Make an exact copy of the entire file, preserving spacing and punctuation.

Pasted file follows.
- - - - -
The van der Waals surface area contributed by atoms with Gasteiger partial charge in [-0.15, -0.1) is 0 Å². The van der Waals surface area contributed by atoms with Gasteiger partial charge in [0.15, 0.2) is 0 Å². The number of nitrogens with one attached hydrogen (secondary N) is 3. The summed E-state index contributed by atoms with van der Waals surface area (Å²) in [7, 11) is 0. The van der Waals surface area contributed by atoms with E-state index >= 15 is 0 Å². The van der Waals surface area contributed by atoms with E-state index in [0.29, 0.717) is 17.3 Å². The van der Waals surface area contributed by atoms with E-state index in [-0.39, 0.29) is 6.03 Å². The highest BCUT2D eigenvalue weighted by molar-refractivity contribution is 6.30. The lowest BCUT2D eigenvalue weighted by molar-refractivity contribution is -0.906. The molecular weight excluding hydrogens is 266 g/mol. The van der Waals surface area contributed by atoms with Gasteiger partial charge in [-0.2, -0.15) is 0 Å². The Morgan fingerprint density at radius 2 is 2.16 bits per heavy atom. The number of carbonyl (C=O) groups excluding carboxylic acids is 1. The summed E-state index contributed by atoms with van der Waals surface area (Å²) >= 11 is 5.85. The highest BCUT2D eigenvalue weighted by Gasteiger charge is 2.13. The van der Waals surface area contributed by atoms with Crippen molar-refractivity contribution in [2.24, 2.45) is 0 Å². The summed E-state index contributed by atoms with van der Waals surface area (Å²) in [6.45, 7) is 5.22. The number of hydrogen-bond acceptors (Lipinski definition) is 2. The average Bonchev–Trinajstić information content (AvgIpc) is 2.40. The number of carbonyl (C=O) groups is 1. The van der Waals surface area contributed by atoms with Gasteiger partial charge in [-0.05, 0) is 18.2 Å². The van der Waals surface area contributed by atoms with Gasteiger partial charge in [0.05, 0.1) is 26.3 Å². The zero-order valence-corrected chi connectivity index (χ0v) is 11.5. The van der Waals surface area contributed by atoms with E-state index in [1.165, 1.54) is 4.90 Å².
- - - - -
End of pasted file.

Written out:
The van der Waals surface area contributed by atoms with Gasteiger partial charge in [-0.15, -0.1) is 0 Å². The van der Waals surface area contributed by atoms with Gasteiger partial charge in [0.15, 0.2) is 0 Å². The number of nitrogens with one attached hydrogen (secondary N) is 3. The summed E-state index contributed by atoms with van der Waals surface area (Å²) in [7, 11) is 0. The van der Waals surface area contributed by atoms with E-state index >= 15 is 0 Å². The van der Waals surface area contributed by atoms with E-state index in [0.29, 0.717) is 17.3 Å². The van der Waals surface area contributed by atoms with E-state index in [-0.39, 0.29) is 6.03 Å². The highest BCUT2D eigenvalue weighted by molar-refractivity contribution is 6.30. The lowest BCUT2D eigenvalue weighted by molar-refractivity contribution is -0.906. The molecular weight excluding hydrogens is 266 g/mol. The van der Waals surface area contributed by atoms with Gasteiger partial charge in [-0.2, -0.15) is 0 Å². The Morgan fingerprint density at radius 2 is 2.16 bits per heavy atom. The number of carbonyl (C=O) groups excluding carboxylic acids is 1. The summed E-state index contributed by atoms with van der Waals surface area (Å²) >= 11 is 5.85. The highest BCUT2D eigenvalue weighted by Gasteiger charge is 2.13. The van der Waals surface area contributed by atoms with Crippen molar-refractivity contribution in [2.24, 2.45) is 0 Å². The summed E-state index contributed by atoms with van der Waals surface area (Å²) in [6.45, 7) is 5.22. The number of hydrogen-bond acceptors (Lipinski definition) is 2. The average Bonchev–Trinajstić information content (AvgIpc) is 2.40. The number of carbonyl (C=O) groups is 1. The van der Waals surface area contributed by atoms with Gasteiger partial charge in [-0.05, 0) is 18.2 Å². The van der Waals surface area contributed by atoms with Gasteiger partial charge in [0.05, 0.1) is 26.3 Å². The zero-order valence-corrected chi connectivity index (χ0v) is 11.5. The van der Waals surface area contributed by atoms with E-state index in [1.165, 1.54) is 4.90 Å².